History of Art & Culture, arts in American history, fine arts through history, literature, architecture, music, cultural history. Selected online articles & podcasts.
Here are 10 stolen pieces of art that are still lost somewhere in the world today.
Morgan Swank, Listverse 2014
“A concise and intelligent chronicle of the most seminal developments in the history of todayâ€™s most prevalent visual art.” Each of the ideas is accompanied by a short essay contextualizing its history and significance.
Maria Popova, Brain Pickings
On this map, you will find the real world locations where the heroes of books you might have read early in life lived out their adventures.
Sarah Laskow, Atlas Obscura 2017
One hundred years ago (February 2017), Victor Records recorded a 78-rpm disc called “Livery Stable Blues” by the Original Dixieland “Jass” Band. This exuberant number became a nationwide hit, selling more than a million copies, and today it is almost universally hailed as the first jazz recording.
Geoffey Himes, Smithsonian 2017
To explore the American Revolution through the eyes of John Singleton Copley is to see it with fresh eyes, to understand that it was a civil war with many shades of allegiance.
Jane Kamensky, American Heritage 2017
Here’s an excellent film history of one of the Ford Motor Company’s most famous buildings, and probably its most beloved: The Ford Rotunda in Dearborn.
Mac’s Motor City Garage 2016
Over 100 Years Ago, the US Government Commissioned 7,500 Watercolor Paintings of Every Kind of Fruit in the Country
The Pomological Watercolor Collection comprises over 7,500 paintings, drawings, and wax models commissioned by the USDA between 1886 and 1942. As farmers across the United States worked with the USDA to set up orchards to serve emerging markets, the country’s most prolific fruit-producing regions began to take shape. About 65 American artists contributed to the collection, tasked by the USDA to document the thousands and thousands of varieties of heirloom and experimental fruit cultivars sprouting up nationwide.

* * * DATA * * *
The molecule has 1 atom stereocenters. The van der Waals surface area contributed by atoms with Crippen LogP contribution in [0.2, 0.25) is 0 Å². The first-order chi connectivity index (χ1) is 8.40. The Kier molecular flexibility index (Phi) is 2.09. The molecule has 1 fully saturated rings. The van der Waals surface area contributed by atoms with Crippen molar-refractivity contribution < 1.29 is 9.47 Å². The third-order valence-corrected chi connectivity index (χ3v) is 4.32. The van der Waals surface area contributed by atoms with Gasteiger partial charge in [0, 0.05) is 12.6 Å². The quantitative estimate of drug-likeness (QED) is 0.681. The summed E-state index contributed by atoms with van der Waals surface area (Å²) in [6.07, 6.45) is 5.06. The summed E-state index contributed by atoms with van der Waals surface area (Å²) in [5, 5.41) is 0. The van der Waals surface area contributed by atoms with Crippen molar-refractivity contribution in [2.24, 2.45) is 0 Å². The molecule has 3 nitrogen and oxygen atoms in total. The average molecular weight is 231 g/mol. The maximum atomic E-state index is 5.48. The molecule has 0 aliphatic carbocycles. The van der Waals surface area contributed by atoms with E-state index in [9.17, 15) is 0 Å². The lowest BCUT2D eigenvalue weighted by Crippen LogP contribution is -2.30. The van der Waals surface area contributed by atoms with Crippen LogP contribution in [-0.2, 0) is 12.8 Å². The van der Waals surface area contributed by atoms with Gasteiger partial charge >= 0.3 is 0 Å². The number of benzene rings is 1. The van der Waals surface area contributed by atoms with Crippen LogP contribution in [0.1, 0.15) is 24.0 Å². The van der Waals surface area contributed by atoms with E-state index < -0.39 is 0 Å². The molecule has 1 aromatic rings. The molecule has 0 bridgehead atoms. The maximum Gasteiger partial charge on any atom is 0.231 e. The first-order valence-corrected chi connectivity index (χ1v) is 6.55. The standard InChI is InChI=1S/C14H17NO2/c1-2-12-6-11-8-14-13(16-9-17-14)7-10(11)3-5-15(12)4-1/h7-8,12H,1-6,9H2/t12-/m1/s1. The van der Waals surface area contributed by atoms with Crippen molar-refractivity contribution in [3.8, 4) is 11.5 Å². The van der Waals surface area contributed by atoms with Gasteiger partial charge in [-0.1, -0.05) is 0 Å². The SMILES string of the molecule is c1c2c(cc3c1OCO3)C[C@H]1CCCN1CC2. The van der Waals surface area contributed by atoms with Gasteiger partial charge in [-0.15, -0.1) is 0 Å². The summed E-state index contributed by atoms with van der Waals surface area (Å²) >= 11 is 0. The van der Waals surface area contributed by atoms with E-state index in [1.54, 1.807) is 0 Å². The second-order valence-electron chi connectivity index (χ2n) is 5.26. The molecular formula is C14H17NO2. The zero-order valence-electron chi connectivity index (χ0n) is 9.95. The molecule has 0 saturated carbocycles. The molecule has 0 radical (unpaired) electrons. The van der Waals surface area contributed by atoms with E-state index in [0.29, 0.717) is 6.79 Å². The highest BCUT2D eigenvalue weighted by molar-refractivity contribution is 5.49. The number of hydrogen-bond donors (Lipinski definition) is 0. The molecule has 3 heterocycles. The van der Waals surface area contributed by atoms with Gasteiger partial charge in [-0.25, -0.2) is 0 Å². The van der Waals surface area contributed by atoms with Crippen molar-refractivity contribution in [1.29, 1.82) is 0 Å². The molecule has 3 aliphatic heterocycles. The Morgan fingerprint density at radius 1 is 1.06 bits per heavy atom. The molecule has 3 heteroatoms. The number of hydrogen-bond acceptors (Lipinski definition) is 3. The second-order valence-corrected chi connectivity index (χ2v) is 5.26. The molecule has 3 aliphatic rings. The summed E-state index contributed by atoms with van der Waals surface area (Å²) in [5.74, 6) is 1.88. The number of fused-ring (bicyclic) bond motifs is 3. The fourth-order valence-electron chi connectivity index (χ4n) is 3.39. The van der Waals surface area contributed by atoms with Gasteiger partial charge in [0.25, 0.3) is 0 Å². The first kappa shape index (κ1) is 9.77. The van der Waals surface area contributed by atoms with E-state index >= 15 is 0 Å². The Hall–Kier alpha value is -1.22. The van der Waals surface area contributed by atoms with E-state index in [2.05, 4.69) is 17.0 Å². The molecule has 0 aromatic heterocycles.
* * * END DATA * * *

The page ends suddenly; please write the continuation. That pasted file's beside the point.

Chloe Olewitz, Morsel 2017
While audio CDs whiz by at about 500 revolutions per minute, the earliest flat disks offering music whirled at 78rpm. They were mostly made from shellac, i.e., beetle (the bug, not The Beatles) resin and were the brittle predecessors to the LP (microgroove) era. The format is obsolete, and the surface noise is often unbearable and just picking them up can break your heart as they break apart in your hands. So why does the Internet Archive have more than 200,000 in our physical possession?
B. George, Internet Archive Blogs 2016
The Division of Historic Preservation and Archaeology created the following guide to give Hoosiers a brief overview of Indiana’s most common architectural styles, barn types, and bridge forms.
Indiana Department of Natural Resources
The Zamani project was started in 2004 with the aim of spatially documenting African heritage sites for conservation and restoration interventions, for education and research, to increase awareness of Africaâ€™s heritage and a as record for future generations. The spatial data captured on site is processed to create textured (where possible) 3D models, site GISs, Panorama tours and other spatial materials.
Paper from the Conner Prairie Museum Textile Collection.
Coplon, Jessica Eibschutz, Connor Prairie 1993
Are copyright laws too strict?
Louis Menand, New Yorker 2014
The discipline of art history is slowly recognizing the Arab influence on European art
Noah Charney, Salon 2017
A short account of the Dada movement that developed during the First World War in radical revulsion to the society that had let it come about.
3d animation featuring the Frank Lloyd Wright masterpiece
Cristobal Vila, Vimeo
Ragtime, blues, jazz, and the like are also considered the soundtrack of early twentieth century American life, and the combination of the popular press, new technologies like phonographs and the cinema, and the hunger for celebrities, created a perfect storm for the rise of music stars.
Evangeline Holland, Edwardian Promenade 2015
Contrary to what some people believe, the blues is not “slave music.” Although it was cultivated by the descendants of slaves, the blues was the expression of freed African Americans.
Lamont Pearley Sr., Black Perspectives 2018
Forgery has a long and fascinating history, spanning from the Renaissance to today.
Leila Amineddoleh, Artsy 2016
The United Nations Educational, Scientific, and Cultural Organization, better known as UNESCO, created the World Heritage list in order to protect our past. The USA has 22 amazing sites on the list ranging from archaeological gems built by ancestral cultures to beautiful landscapes created by nature. Weâ€™ve put together a list of some of the stunning sites found throughout the country.